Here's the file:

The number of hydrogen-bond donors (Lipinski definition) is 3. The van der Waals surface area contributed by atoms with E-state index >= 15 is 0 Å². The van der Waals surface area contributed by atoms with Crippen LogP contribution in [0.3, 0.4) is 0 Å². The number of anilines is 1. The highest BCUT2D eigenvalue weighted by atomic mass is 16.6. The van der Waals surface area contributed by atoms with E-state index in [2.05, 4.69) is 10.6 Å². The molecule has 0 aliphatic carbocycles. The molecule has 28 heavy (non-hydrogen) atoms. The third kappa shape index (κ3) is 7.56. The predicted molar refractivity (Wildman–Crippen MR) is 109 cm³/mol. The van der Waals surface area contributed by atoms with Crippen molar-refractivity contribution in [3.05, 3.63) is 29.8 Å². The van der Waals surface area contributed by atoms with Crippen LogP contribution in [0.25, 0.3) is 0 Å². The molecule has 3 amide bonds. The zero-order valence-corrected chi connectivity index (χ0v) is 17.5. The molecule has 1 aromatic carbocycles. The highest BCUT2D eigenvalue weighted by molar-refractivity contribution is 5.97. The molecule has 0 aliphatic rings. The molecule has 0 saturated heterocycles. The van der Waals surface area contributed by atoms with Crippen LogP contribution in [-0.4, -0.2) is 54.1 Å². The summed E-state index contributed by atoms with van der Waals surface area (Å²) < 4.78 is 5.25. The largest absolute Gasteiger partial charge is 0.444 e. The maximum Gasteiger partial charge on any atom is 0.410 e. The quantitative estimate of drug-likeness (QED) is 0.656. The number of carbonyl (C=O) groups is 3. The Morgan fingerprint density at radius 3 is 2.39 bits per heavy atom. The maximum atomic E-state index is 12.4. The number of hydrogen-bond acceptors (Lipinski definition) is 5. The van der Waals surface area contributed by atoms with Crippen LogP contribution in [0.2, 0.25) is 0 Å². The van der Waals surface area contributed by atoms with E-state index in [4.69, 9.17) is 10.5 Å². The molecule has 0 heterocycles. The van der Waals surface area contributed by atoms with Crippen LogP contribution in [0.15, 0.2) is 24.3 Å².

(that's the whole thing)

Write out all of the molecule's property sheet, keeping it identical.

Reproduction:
The number of hydrogen-bond donors (Lipinski definition) is 3. The van der Waals surface area contributed by atoms with E-state index >= 15 is 0 Å². The van der Waals surface area contributed by atoms with Crippen LogP contribution in [0.3, 0.4) is 0 Å². The number of anilines is 1. The highest BCUT2D eigenvalue weighted by atomic mass is 16.6. The van der Waals surface area contributed by atoms with E-state index in [2.05, 4.69) is 10.6 Å². The molecule has 0 aliphatic carbocycles. The molecule has 28 heavy (non-hydrogen) atoms. The third kappa shape index (κ3) is 7.56. The predicted molar refractivity (Wildman–Crippen MR) is 109 cm³/mol. The van der Waals surface area contributed by atoms with Crippen molar-refractivity contribution in [3.05, 3.63) is 29.8 Å². The van der Waals surface area contributed by atoms with Crippen LogP contribution in [0.25, 0.3) is 0 Å². The molecule has 3 amide bonds. The zero-order valence-corrected chi connectivity index (χ0v) is 17.5. The molecule has 1 aromatic carbocycles. The highest BCUT2D eigenvalue weighted by molar-refractivity contribution is 5.97. The molecule has 0 aliphatic rings. The molecule has 0 saturated heterocycles. The van der Waals surface area contributed by atoms with Crippen LogP contribution in [-0.4, -0.2) is 54.1 Å². The summed E-state index contributed by atoms with van der Waals surface area (Å²) < 4.78 is 5.25. The largest absolute Gasteiger partial charge is 0.444 e. The maximum Gasteiger partial charge on any atom is 0.410 e. The quantitative estimate of drug-likeness (QED) is 0.656. The number of carbonyl (C=O) groups is 3. The Morgan fingerprint density at radius 3 is 2.39 bits per heavy atom. The maximum atomic E-state index is 12.4. The number of hydrogen-bond acceptors (Lipinski definition) is 5. The van der Waals surface area contributed by atoms with Crippen LogP contribution in [0.2, 0.25) is 0 Å². The van der Waals surface area contributed by atoms with E-state index in [4.69, 9.17) is 10.5 Å². The molecule has 0 heterocycles. The van der Waals surface area contributed by atoms with Crippen LogP contribution in [0.15, 0.2) is 24.3 Å².